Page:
The S2 EME Sequencer from M2 Antennas is designed to control the MAP65 Housing but its internal jumpers must be properly set to do this. We spent some time with the manual for the S2 Sequencer and for the MAP65 Housing carefully setting the S2 Sequencer’s jumpers and verifying proper voltages at both the output of the S2 Sequencer and the terminal strip in the MAP65 housing with a voltmeter. The manuals for the S2 EME Sequencer and the MAP65 EME Preamp Housing were clear on these steps.

Mounting Power Dividers

Power Divider Mounting Bracket

Power Divider Mounting Bracket

The next step in this part of our project was to mount the M2 Antennas 4-Port Power Dividers that are used to connect the MAP65 Pre-Amp housing to the four 2MXP28 Antennas. Two power dividers are required as each antenna has a separate feed point connection for their horizontal and vertical polarities. We made up some custom mounting brackets for the power dividers from 1-1/4″ aluminum angle material.

MAP65 EME Preamp Housing Connections

MAP65 EME Preamp Housing Connections

The MAP65 Preamp Housing connects to the outputs of the two Power Dividers that feed the H-polarity and V-polarity of the antenna array. The outputs from the MAP65 EME Housing connect to the H-polarity and V-polarity receive coax cables and the Transmit Hardline Coax Cable that runs from the tower to our shack.

Coax Interconnect Cables

Power Divider and Feedline Jumper Coax Cables

Power Divider and Feedline Jumper Coax Cables

The final step was to make up LMR-400 coax cables to connect the MAP65 Preamp Housing to the Power Dividers. We used right-angle male N connectors to make the connections to the 4-Port power drivers to avoid sharp bends in the cables.

We also made up three additional LMR-400uF coax cables to connect the MAP65 Preamp Housing to the coax Tx and Rx feedlines that are installed on our tower. It’s important to keep the H-Pol and V-Pol cables as close to identical in length as possible to minimize and phase differences between the associated receive feedline systems.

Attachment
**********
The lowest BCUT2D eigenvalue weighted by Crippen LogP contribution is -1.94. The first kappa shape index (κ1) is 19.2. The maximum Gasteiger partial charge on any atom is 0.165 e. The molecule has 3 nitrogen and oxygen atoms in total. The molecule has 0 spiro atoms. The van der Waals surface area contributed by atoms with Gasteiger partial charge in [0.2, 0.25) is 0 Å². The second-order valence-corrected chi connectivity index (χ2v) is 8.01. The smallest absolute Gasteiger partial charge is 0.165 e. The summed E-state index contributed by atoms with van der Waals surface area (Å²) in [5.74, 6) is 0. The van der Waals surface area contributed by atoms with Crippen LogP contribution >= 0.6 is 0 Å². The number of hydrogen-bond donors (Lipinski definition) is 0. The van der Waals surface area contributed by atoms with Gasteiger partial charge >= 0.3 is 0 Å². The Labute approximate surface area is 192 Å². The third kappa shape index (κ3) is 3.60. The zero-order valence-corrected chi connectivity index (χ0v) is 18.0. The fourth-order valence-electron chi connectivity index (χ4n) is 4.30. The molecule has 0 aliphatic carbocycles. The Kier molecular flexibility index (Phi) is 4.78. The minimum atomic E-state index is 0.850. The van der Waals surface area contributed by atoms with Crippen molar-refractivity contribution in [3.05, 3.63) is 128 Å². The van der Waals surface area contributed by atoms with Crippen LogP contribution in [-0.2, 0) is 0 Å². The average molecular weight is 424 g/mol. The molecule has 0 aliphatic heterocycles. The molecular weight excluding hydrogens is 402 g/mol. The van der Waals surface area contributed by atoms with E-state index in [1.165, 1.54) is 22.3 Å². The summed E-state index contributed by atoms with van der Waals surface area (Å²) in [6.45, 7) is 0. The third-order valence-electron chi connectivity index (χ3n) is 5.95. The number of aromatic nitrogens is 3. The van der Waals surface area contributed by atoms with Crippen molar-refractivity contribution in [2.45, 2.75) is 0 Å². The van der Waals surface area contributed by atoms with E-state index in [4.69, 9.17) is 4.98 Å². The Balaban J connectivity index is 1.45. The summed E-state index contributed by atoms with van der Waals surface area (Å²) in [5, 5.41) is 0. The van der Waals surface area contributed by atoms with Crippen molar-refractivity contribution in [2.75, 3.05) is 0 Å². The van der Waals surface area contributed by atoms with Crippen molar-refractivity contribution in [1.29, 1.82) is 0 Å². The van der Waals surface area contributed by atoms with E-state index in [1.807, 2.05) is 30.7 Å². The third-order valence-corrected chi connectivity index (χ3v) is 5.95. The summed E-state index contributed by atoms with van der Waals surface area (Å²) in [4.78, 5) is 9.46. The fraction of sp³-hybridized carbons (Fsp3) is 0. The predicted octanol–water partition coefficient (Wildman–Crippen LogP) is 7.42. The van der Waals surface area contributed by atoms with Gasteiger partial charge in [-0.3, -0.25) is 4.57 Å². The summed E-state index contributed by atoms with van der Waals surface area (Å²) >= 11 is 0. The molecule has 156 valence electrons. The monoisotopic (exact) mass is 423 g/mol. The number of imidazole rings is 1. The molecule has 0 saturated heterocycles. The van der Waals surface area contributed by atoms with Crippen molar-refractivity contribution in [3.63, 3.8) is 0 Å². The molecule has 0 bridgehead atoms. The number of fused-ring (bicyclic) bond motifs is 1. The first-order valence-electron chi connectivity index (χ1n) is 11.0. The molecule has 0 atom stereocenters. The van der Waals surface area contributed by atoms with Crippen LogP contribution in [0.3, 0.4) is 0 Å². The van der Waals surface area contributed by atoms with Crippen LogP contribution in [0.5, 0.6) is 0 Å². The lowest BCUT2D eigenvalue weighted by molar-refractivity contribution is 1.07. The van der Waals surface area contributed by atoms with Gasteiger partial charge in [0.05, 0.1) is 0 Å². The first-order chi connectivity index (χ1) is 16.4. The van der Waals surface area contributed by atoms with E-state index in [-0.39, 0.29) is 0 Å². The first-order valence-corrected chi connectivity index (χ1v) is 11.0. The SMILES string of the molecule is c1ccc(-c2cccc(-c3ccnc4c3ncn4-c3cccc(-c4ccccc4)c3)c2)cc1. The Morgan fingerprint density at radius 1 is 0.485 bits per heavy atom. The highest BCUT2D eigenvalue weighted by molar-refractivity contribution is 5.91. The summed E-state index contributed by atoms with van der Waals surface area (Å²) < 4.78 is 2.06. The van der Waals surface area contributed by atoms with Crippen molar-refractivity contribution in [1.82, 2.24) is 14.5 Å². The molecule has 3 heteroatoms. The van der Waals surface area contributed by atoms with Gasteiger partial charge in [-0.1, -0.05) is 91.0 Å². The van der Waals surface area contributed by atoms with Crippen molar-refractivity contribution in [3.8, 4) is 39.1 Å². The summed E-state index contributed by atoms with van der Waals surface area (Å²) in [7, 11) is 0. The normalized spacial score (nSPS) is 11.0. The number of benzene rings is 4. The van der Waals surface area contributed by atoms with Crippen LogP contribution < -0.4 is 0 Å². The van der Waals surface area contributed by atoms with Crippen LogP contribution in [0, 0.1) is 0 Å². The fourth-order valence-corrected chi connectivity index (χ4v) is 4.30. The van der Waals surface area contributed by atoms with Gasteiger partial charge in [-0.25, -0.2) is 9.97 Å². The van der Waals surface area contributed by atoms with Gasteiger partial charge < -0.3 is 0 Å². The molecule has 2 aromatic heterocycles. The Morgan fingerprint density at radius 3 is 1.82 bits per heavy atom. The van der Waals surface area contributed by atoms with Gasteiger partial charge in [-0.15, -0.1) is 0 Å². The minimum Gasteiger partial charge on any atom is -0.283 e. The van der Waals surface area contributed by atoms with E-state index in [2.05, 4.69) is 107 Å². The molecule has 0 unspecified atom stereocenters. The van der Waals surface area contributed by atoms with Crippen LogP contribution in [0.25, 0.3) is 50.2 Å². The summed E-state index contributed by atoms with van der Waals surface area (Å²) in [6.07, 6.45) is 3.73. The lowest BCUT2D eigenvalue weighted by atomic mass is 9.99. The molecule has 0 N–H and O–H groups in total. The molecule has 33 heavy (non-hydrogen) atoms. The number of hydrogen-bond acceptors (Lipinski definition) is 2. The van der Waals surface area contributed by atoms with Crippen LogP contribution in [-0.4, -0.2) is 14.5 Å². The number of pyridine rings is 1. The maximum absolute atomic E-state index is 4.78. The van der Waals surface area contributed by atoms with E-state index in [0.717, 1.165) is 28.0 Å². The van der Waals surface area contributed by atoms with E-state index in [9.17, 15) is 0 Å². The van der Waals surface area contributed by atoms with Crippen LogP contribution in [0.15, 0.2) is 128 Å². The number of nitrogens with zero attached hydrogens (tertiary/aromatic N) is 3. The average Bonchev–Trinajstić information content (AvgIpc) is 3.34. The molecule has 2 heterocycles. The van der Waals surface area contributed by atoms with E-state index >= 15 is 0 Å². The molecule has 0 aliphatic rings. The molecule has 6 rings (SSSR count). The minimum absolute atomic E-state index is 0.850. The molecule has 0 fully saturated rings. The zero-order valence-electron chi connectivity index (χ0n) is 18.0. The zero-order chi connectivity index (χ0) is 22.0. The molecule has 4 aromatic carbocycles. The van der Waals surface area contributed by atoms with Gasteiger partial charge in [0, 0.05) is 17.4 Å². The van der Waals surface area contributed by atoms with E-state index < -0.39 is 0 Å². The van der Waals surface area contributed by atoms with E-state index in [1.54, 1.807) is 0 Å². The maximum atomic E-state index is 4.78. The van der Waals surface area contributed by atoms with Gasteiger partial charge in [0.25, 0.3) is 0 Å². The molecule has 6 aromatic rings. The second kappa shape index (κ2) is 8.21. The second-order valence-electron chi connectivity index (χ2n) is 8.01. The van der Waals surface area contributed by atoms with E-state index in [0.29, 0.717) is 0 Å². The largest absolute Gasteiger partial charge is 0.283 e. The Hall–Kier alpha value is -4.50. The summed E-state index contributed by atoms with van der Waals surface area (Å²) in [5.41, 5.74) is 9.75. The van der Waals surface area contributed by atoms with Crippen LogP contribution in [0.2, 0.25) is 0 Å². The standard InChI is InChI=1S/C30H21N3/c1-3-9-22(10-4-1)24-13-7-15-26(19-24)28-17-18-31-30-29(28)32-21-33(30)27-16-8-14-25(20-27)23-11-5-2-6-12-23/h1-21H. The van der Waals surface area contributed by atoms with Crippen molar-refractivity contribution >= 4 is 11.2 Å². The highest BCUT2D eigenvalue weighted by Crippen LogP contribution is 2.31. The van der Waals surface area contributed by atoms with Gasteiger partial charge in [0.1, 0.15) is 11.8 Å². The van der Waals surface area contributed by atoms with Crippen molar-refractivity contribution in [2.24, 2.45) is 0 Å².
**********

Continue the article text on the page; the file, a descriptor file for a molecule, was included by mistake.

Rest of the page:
Next Steps

The next step in our project will be the final assembly and preparation of the H-frame which will be used to mount our four 2MXP28 Antennas. You can read more about our EME station project via the links that follow:

If you’d like to learn more about How To Get Started in EME, check out the Nashua Area Radio Society Teach Night on this topic. You can find the EME Tech Night here.

Fred – AB1OC

EME Station 2.0 Part 7 – Building Antennas

M2 Antennas 2MXP28 X-Pol Yagi

M2 Antennas 2MXP28 X-Pol Yagi

The next step in our EME project is to assemble the four M2 Antenna Systems 2MXP28 Yagis. These antennas are large, cross-polarized yagis. They feature 28 elements each on 34 1/2 foot booms. The design operates as an independent horizontal and vertical Yagi on a shared boom and each plane have an independent feed point.

EME Antenna Array Assembly

EME Antenna Array Assembly on H-Frame

We are building four of these antennas to be mounted on an M2 Antennas 2X2 H-Frame. It is important that the four antennas be identical so they operate properly as an array. This includes things like symmetrical mounting and alignment of each antenna’s vertical and horizontal elements and the associated feed points. We will cover the assembly of the H-frame and Elevation Rotator systems in the next article.

Preparation

NOALOX Assembly Compound and Sharpie Pen

NOALOX Assembly Compound and Sharpie Pen

M2 Antenna Systems instruction manuals are very good and they specify the tools and procedures to properly assemble the associated antennas. A few additional items were helpful in our project. These included:

The assembly steps and procedures are similar for most M2 Antennas 2m and UHF Yagi antennas so I’m going to share some details and a few tricks that we’ve used successfully to build a number of their Yagis. You can see some of these other projects via the following links:

We successfully built all of these antennas using similar components and techniques.

M2XP28 Sorted Parts

M2XP28 Yagi Sorted Parts

The first step in assembling each antenna was to inventory and arrange all of the parts. I also took the time to wipe the boom elements with a solvent soaked cloth to remove dirt and aluminum dust that results from the manufacturing process. This makes assembling the antenna a much cleaner process.

2MXP28 Yagi Dimension Sheet

2MXP28 Yagi Dimension Sheet

M2 supplies detailed dimension sheets and boom layout diagrams with their antennas and we took the time to carefully identify each element and boom component according to the diagrams.

Element Measurement and Marking

Element Measurement and Marking